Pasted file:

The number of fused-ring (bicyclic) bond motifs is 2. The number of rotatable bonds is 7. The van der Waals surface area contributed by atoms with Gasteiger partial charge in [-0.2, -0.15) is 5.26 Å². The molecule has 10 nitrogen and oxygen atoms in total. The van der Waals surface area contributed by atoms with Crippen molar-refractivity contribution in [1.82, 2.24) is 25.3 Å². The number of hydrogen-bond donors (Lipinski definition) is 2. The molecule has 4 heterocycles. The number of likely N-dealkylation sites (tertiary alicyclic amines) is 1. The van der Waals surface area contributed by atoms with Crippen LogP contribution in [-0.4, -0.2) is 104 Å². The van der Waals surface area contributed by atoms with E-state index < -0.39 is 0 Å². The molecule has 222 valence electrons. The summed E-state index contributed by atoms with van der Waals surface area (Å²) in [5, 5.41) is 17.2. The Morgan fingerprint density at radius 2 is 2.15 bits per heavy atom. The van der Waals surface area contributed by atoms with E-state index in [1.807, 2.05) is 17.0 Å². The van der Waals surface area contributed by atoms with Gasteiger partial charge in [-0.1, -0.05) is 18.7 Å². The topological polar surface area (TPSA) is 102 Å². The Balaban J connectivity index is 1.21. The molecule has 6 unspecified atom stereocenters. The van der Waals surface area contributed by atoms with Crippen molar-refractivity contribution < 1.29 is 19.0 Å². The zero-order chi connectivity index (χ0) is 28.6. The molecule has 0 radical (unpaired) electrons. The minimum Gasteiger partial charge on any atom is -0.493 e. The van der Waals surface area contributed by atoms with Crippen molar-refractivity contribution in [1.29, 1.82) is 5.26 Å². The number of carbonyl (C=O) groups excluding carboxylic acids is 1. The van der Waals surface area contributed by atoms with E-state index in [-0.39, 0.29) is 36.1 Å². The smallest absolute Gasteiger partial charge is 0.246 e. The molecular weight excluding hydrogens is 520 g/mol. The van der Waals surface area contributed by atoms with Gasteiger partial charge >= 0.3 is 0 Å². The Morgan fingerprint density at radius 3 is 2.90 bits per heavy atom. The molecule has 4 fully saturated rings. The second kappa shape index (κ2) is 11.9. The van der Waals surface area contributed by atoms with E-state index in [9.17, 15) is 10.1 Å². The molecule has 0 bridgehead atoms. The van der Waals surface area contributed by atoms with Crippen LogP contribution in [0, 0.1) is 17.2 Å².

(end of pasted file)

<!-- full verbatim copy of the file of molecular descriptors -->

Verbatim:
The number of fused-ring (bicyclic) bond motifs is 2. The number of rotatable bonds is 7. The van der Waals surface area contributed by atoms with Gasteiger partial charge in [-0.2, -0.15) is 5.26 Å². The molecule has 10 nitrogen and oxygen atoms in total. The van der Waals surface area contributed by atoms with Crippen molar-refractivity contribution in [1.82, 2.24) is 25.3 Å². The number of hydrogen-bond donors (Lipinski definition) is 2. The molecule has 4 heterocycles. The number of likely N-dealkylation sites (tertiary alicyclic amines) is 1. The van der Waals surface area contributed by atoms with Crippen LogP contribution in [-0.4, -0.2) is 104 Å². The van der Waals surface area contributed by atoms with E-state index < -0.39 is 0 Å². The molecule has 222 valence electrons. The summed E-state index contributed by atoms with van der Waals surface area (Å²) in [5, 5.41) is 17.2. The Morgan fingerprint density at radius 2 is 2.15 bits per heavy atom. The van der Waals surface area contributed by atoms with E-state index in [1.807, 2.05) is 17.0 Å². The van der Waals surface area contributed by atoms with Gasteiger partial charge in [-0.1, -0.05) is 18.7 Å². The topological polar surface area (TPSA) is 102 Å². The Balaban J connectivity index is 1.21. The molecule has 6 unspecified atom stereocenters. The van der Waals surface area contributed by atoms with Crippen molar-refractivity contribution < 1.29 is 19.0 Å². The zero-order chi connectivity index (χ0) is 28.6. The molecule has 0 radical (unpaired) electrons. The minimum Gasteiger partial charge on any atom is -0.493 e. The van der Waals surface area contributed by atoms with Crippen molar-refractivity contribution in [1.29, 1.82) is 5.26 Å². The number of carbonyl (C=O) groups excluding carboxylic acids is 1. The van der Waals surface area contributed by atoms with E-state index in [-0.39, 0.29) is 36.1 Å². The smallest absolute Gasteiger partial charge is 0.246 e. The molecular weight excluding hydrogens is 520 g/mol. The van der Waals surface area contributed by atoms with Gasteiger partial charge >= 0.3 is 0 Å². The Morgan fingerprint density at radius 3 is 2.90 bits per heavy atom. The molecule has 4 fully saturated rings. The second kappa shape index (κ2) is 11.9. The van der Waals surface area contributed by atoms with E-state index in [9.17, 15) is 10.1 Å². The molecule has 0 bridgehead atoms. The van der Waals surface area contributed by atoms with Crippen LogP contribution in [0, 0.1) is 17.2 Å².